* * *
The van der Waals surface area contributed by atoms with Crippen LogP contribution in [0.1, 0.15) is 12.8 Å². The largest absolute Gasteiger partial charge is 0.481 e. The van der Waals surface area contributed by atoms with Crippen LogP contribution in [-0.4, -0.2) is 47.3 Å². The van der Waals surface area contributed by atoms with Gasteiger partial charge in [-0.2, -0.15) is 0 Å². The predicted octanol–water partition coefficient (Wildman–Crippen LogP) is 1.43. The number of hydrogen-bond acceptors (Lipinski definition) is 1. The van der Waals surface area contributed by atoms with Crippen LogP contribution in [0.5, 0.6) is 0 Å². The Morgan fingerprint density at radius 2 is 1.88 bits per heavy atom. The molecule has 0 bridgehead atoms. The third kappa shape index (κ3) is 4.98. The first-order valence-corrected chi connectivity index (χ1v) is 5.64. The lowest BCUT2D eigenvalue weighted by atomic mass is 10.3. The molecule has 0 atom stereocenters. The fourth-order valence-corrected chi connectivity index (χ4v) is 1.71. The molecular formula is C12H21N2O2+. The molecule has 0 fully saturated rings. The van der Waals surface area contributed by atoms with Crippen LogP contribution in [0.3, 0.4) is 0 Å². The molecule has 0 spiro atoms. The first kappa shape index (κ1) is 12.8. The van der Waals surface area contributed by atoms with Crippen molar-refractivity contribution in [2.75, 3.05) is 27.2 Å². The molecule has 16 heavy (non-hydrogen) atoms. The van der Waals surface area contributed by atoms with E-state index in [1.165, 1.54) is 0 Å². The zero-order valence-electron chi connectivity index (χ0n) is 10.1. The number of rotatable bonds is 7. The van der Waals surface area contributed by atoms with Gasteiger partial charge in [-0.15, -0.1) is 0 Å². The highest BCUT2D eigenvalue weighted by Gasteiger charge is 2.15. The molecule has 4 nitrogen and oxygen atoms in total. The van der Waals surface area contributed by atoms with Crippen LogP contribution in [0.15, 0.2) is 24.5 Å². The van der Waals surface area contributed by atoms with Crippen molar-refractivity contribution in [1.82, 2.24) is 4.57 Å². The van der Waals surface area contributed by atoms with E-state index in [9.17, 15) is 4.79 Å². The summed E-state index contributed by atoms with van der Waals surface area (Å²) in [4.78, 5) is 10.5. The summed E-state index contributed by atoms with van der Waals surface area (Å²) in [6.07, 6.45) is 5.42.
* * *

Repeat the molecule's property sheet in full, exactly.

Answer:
The van der Waals surface area contributed by atoms with Crippen LogP contribution in [0.1, 0.15) is 12.8 Å². The largest absolute Gasteiger partial charge is 0.481 e. The van der Waals surface area contributed by atoms with Crippen LogP contribution in [-0.4, -0.2) is 47.3 Å². The van der Waals surface area contributed by atoms with Gasteiger partial charge in [-0.2, -0.15) is 0 Å². The predicted octanol–water partition coefficient (Wildman–Crippen LogP) is 1.43. The number of hydrogen-bond acceptors (Lipinski definition) is 1. The van der Waals surface area contributed by atoms with Crippen LogP contribution in [0.5, 0.6) is 0 Å². The Morgan fingerprint density at radius 2 is 1.88 bits per heavy atom. The molecule has 0 bridgehead atoms. The third kappa shape index (κ3) is 4.98. The first-order valence-corrected chi connectivity index (χ1v) is 5.64. The lowest BCUT2D eigenvalue weighted by atomic mass is 10.3. The molecule has 0 atom stereocenters. The fourth-order valence-corrected chi connectivity index (χ4v) is 1.71. The molecular formula is C12H21N2O2+. The molecule has 0 fully saturated rings. The van der Waals surface area contributed by atoms with Crippen LogP contribution in [0.3, 0.4) is 0 Å². The molecule has 0 spiro atoms. The first kappa shape index (κ1) is 12.8. The van der Waals surface area contributed by atoms with Crippen molar-refractivity contribution in [2.75, 3.05) is 27.2 Å². The molecule has 16 heavy (non-hydrogen) atoms. The van der Waals surface area contributed by atoms with E-state index in [1.165, 1.54) is 0 Å². The zero-order valence-electron chi connectivity index (χ0n) is 10.1. The number of rotatable bonds is 7. The van der Waals surface area contributed by atoms with Gasteiger partial charge in [-0.15, -0.1) is 0 Å². The highest BCUT2D eigenvalue weighted by Gasteiger charge is 2.15. The molecule has 4 nitrogen and oxygen atoms in total. The van der Waals surface area contributed by atoms with Crippen LogP contribution in [0.15, 0.2) is 24.5 Å². The van der Waals surface area contributed by atoms with Crippen molar-refractivity contribution in [1.82, 2.24) is 4.57 Å². The van der Waals surface area contributed by atoms with E-state index in [9.17, 15) is 4.79 Å². The summed E-state index contributed by atoms with van der Waals surface area (Å²) in [4.78, 5) is 10.5. The summed E-state index contributed by atoms with van der Waals surface area (Å²) in [6.07, 6.45) is 5.42.